Police officers in Fort Worth, Texas, set up a roadblock on a busy city street last week, and directed motorists into a parking lot, where they were asked to submit samples of their breath, saliva and blood.
Asked, not required. That was an important distinction, yet one that was lost on at least one bewildered driver snagged in the roadblock, according to NBC in Dallas-Fort Worth.
The roadblock was part of a three-year study conducted by a private contractor on behalf the National Highway Traffic Safety Administration that, using a random sampling, aims to determine how many motorists are under the influence of alcohol or drugs. It was unclear from reports whether or not active-duty or off-duty police were conducting the tests, but they were involved in the road block that stopped drivers and diverted them to a parking lot where the tests were conducted.
Participation in the study was supposedly voluntary, although at least one Fort Worth driver felt coerced into giving samples.
"I gestured to the guy in front that I wanted to go straight, but he wouldn't let me, and forced me into a parking spot," motorist Kim Cope tells NBC in Dallas-Fort Worth. "I finally did the Breathalyzer test just because I thought that would be the easiest way to leave."
A police spokesperson issued an apology, saying it was sorry, "if any of our drivers and citizens were offended or inconvenienced."
Friday's roadblock in Fort Worth was part of NHTSA's National Roadside Survey Of Alcohol and Drug Use By Drivers. The survey involved randomly stopping drivers at 300 locations across the country, according to the agency's website.
Drivers are supposed to be paid $10 to $50 for their participation, although Cope said she did not receive any payment.
"It just doesn't seem right that you can be forced off the road when you're not doing anything wrong," she told NBC.
In a written response Wednesday, a NHTSA spokesperson told AOL Autos that no officials were available to address the survey methods today. Bernard Murphy, the chief executive officer of the Pacific Institute for Research and Evaluation, the contractor that helped conduct the roadblock with the help of off-duty police officers, did not return an email requesting comment.
AOL Autos dug up information from Pacific Institute for Research and Evaluation's earlier attempts of the same survey conducted for for NHTSA in 2007. Documents related to that survey described the company's methodology.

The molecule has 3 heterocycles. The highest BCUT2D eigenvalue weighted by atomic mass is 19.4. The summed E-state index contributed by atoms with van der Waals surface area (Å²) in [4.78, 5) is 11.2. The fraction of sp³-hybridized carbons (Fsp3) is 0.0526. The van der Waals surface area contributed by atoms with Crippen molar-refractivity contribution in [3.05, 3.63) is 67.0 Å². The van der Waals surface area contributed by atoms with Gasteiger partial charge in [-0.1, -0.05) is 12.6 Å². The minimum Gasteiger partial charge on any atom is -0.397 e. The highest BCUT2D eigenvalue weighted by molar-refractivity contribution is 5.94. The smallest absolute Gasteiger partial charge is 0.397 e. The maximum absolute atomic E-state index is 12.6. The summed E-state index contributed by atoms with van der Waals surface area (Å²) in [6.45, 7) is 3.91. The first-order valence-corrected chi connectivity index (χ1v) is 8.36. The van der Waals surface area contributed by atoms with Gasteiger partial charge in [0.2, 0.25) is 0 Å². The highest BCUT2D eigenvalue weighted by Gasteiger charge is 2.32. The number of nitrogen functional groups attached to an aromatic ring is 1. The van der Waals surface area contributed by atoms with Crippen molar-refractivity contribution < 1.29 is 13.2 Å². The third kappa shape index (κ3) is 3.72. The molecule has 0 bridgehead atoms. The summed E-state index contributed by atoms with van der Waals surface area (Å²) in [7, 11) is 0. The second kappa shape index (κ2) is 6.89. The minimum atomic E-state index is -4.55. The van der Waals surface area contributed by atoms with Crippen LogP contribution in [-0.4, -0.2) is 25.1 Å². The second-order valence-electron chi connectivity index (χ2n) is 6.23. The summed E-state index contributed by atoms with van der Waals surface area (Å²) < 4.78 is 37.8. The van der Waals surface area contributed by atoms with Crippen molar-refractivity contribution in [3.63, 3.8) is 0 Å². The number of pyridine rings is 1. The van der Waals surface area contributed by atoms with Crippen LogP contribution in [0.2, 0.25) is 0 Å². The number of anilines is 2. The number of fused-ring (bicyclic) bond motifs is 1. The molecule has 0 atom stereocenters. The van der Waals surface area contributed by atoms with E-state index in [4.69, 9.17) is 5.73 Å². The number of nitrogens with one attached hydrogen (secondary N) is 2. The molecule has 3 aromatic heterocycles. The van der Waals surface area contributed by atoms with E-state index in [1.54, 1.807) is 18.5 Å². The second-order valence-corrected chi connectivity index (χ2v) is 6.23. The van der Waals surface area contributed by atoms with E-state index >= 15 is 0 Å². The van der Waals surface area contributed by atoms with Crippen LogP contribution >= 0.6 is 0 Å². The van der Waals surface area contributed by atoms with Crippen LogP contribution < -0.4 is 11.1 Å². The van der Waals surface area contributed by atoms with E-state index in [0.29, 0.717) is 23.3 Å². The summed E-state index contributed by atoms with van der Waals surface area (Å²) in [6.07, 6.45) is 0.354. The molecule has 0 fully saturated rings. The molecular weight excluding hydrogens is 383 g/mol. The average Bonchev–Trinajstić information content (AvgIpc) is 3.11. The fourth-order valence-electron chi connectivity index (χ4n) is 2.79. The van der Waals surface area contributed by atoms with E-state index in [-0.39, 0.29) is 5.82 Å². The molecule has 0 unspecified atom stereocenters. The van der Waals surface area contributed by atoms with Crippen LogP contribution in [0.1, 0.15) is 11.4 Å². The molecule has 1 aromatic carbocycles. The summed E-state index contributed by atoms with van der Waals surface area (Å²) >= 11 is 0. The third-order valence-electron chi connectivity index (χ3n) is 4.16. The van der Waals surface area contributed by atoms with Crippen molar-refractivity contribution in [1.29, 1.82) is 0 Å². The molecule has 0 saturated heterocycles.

If drivers initially refused to participate, the document said, PIRE attempted to "convert" them with a financial incentive. Of 444 drivers who initially refused to participate in 2007, PIRE said in documents it converted 50 percent of them with financial incentives, that can range from payments up to $100.
If a driver still refused to participate they were counted as a refusal and the interviewer asked them for a breath sample before they left the site.
Law enforcement officers in Texas have been involved in multiple incidents in recent years where civil-liberties violations have occurred.
In May 2012, a state trooper performed illegal body cavity searches of two women on the side of the road during a routine traffic stop outside of Houston. A dashcam in a police cruiser captured the incident.
In July 2012, another trooper performed roadside cavity searches on two women during a traffic stop near Dallas that started because one of them had allegedly thrown a cigarette butt from her car window. No drugs or other contraband were found in either case, and the motorists were allowed to proceed. Texas officials later acknowledged both searches were unconstitutional, according to MSNBC.
NHTSA later released a written statement that said, "as a data-driven agency, NHTSA is constantly conducting research to better understand vehicle and behavior issues that impact safety on U.S. roadways. The National Roadside Survey on Alcohol and Drug Use by Drivers is one such research effort."
Pete Bigelow is an associate editor at AOL Autos. He can be reached via email at email@example.com and followed on Twitter @PeterCBigelow.